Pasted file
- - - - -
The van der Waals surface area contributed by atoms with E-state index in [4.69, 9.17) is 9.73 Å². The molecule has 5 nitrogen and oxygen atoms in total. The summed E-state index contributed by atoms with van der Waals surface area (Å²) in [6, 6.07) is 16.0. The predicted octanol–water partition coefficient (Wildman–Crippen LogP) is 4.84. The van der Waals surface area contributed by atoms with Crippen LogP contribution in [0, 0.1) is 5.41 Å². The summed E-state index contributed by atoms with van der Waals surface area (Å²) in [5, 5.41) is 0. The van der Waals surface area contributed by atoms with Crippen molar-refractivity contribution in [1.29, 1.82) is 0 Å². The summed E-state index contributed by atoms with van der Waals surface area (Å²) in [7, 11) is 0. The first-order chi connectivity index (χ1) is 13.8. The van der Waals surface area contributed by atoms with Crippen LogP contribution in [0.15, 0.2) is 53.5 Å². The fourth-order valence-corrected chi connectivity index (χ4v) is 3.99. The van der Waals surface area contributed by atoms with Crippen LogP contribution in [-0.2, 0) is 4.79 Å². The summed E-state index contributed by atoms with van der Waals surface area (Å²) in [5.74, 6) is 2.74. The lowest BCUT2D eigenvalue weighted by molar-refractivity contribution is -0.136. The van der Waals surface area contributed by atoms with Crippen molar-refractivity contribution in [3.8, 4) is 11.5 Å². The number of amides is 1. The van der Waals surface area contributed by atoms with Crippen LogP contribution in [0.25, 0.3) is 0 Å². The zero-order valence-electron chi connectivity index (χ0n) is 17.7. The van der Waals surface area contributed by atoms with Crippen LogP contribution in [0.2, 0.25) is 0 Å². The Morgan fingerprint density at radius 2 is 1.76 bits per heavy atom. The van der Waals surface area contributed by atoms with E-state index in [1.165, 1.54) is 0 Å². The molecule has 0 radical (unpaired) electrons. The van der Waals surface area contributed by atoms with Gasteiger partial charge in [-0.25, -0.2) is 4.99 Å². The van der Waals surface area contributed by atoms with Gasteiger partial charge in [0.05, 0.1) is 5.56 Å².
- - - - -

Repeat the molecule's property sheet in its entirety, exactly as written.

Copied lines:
The van der Waals surface area contributed by atoms with E-state index in [4.69, 9.17) is 9.73 Å². The molecule has 5 nitrogen and oxygen atoms in total. The summed E-state index contributed by atoms with van der Waals surface area (Å²) in [6, 6.07) is 16.0. The predicted octanol–water partition coefficient (Wildman–Crippen LogP) is 4.84. The van der Waals surface area contributed by atoms with Crippen LogP contribution in [0, 0.1) is 5.41 Å². The summed E-state index contributed by atoms with van der Waals surface area (Å²) in [5, 5.41) is 0. The van der Waals surface area contributed by atoms with Crippen molar-refractivity contribution in [1.29, 1.82) is 0 Å². The summed E-state index contributed by atoms with van der Waals surface area (Å²) in [7, 11) is 0. The first-order chi connectivity index (χ1) is 13.8. The van der Waals surface area contributed by atoms with Crippen LogP contribution in [0.15, 0.2) is 53.5 Å². The fourth-order valence-corrected chi connectivity index (χ4v) is 3.99. The van der Waals surface area contributed by atoms with Crippen LogP contribution in [-0.2, 0) is 4.79 Å². The summed E-state index contributed by atoms with van der Waals surface area (Å²) in [5.74, 6) is 2.74. The lowest BCUT2D eigenvalue weighted by molar-refractivity contribution is -0.136. The van der Waals surface area contributed by atoms with Crippen molar-refractivity contribution in [3.8, 4) is 11.5 Å². The number of amides is 1. The van der Waals surface area contributed by atoms with Crippen LogP contribution in [0.25, 0.3) is 0 Å². The zero-order valence-electron chi connectivity index (χ0n) is 17.7. The van der Waals surface area contributed by atoms with Crippen LogP contribution in [0.2, 0.25) is 0 Å². The Morgan fingerprint density at radius 2 is 1.76 bits per heavy atom. The van der Waals surface area contributed by atoms with E-state index in [1.165, 1.54) is 0 Å². The molecule has 0 radical (unpaired) electrons. The van der Waals surface area contributed by atoms with Gasteiger partial charge in [-0.25, -0.2) is 4.99 Å². The van der Waals surface area contributed by atoms with Gasteiger partial charge in [0.05, 0.1) is 5.56 Å².